Sacred Altars, Antiquity Reimagined
What is an altar?
As I write this explanation I'm hoping that you travel through time, pass by a few ancient religious sites, encounter a few Ethiopians at the church of Lalibela, have a cup of Chibuku shake shake in Zambia with an elder and fast forward, quantum leap back to present day 2018.
Grounded in antiquity is the art of sacred altar building. For as long as human beings have experienced the Holy spirit of a Goddess/God energy the act of communion has been apart of everyday life.
As we evolved and culture's developed, the one thing most of us have in common is the act of ritual. Our religious beliefs might differ, but each of us are rooted in ritual.
In a mountainous region in the heart of Ethiopia, some 645 km from Addis Ababa, eleven medieval monolithic churches were carved out of rock. These building's are attributed to King Lalibella who set out to construct them in the 12th century, a 'New Jerusalem', after Muslim conquests halted Christian pilgrimages to the holy Land. (Wiki)
The altars are said to be so holy that unexplained healing happens just by approaching, kneeling or getting close to one of the holy altars.
Antiquity reimagined gives us the benefits of an ancient practice in our modern times into which we can discover the parts that most resonates with us.
Let me go further. Explain a tad bit deeper.
As we travel the past and search the religious centers across the globe we will find that almost all religious centers have a holy place and or space within the physical structure.
The altar is the holiest part of the interior structure and in ancient times was used for spiritual communion, divination in some faiths and sacrifice in others.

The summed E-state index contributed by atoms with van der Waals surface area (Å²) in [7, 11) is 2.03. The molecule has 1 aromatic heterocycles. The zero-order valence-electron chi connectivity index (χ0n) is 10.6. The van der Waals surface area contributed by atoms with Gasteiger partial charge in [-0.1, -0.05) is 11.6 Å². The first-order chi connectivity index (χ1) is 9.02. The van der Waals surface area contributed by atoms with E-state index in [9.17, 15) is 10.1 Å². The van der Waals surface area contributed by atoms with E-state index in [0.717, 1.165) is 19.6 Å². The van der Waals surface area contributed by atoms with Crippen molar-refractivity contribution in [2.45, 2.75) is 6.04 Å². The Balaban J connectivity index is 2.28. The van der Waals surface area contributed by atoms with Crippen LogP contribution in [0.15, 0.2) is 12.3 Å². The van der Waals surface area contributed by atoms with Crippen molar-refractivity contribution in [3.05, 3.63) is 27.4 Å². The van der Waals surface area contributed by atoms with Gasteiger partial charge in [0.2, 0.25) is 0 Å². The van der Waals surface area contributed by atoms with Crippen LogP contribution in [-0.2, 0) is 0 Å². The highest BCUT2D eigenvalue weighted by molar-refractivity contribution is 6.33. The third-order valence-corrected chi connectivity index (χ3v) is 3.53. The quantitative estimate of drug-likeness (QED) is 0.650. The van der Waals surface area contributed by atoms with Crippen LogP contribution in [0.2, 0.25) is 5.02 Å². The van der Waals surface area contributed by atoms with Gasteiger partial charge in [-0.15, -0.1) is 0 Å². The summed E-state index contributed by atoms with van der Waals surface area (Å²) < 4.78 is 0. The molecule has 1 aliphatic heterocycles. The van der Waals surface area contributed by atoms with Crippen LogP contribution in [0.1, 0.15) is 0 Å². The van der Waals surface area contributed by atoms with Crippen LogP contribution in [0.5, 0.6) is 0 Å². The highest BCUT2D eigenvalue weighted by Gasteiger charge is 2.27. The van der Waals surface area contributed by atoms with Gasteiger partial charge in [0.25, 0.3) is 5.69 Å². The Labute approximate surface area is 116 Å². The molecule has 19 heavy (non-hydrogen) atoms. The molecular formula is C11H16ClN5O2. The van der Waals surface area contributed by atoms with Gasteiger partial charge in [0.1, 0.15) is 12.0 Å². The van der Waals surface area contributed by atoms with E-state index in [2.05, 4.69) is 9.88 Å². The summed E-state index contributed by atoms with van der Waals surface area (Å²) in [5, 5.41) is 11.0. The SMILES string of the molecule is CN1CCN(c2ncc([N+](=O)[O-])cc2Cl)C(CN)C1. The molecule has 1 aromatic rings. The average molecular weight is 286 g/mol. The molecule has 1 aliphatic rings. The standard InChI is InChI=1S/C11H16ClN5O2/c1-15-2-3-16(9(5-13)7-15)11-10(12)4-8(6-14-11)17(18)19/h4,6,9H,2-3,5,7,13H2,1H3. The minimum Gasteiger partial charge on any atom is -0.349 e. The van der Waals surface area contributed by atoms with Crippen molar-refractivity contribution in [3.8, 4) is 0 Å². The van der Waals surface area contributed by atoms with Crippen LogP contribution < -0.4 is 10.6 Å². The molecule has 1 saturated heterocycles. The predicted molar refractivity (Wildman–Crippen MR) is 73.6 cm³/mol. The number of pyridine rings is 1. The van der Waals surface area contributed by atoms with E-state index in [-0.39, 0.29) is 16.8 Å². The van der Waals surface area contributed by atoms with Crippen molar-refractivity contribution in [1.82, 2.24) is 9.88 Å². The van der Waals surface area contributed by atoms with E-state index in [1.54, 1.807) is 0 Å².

Today, we can see the altar evolve in most faiths. The altar today in Christianity is used to lay down your burdens. Not physically, but in the spirit. Still maintaining the understanding as our ancestors had, that the altar is the holiest place in the church.
From an ancient Khemetic (Egyptian) perspective powerful women were known the world over not just for their shrines, but also for their worship and spiritual centers. Queen Hatshepsut was said to keep a jar filled with cedar resin on her altar.
From a deeper African perspective Queen Iyoba Idia of benin was said to have a power liken to 100 warriors, her cleverness and strength was said to be linked to her spiritual work, she did not deviate from her practice and was sure to be at her altar with all of her medicines and herbs before defeating her enemies. Tradition tells us that her entire body was covered with altar tools and amulets that she adorned her body with before battle. Battles she had no trouble winning.
If we are honest with ourselves we will find that the worlds most powerful women had ritual of some sort at the forefront of their lives.
If we are to maintain our spirit in today's busy times we must first slow down and build an altar.
First we build the altar in our minds, we prepare to go deep by cleansing our thoughts and becoming disciplined in our actions.
Then we become the altar and cleanse our bodies and last we build it physically in our home.
It is of my opinion that every home must have a holy space, an altar for healing, spiritual healing, communion with the most high, and or to have a sacred place for prayer.
5 things to adorn your altar for spiritual reverence:
A garment that is extremely important to your family
Today you go to your altar before you engage with the world, in your mind you become the altar. Tomorrow your legacy will proceed you.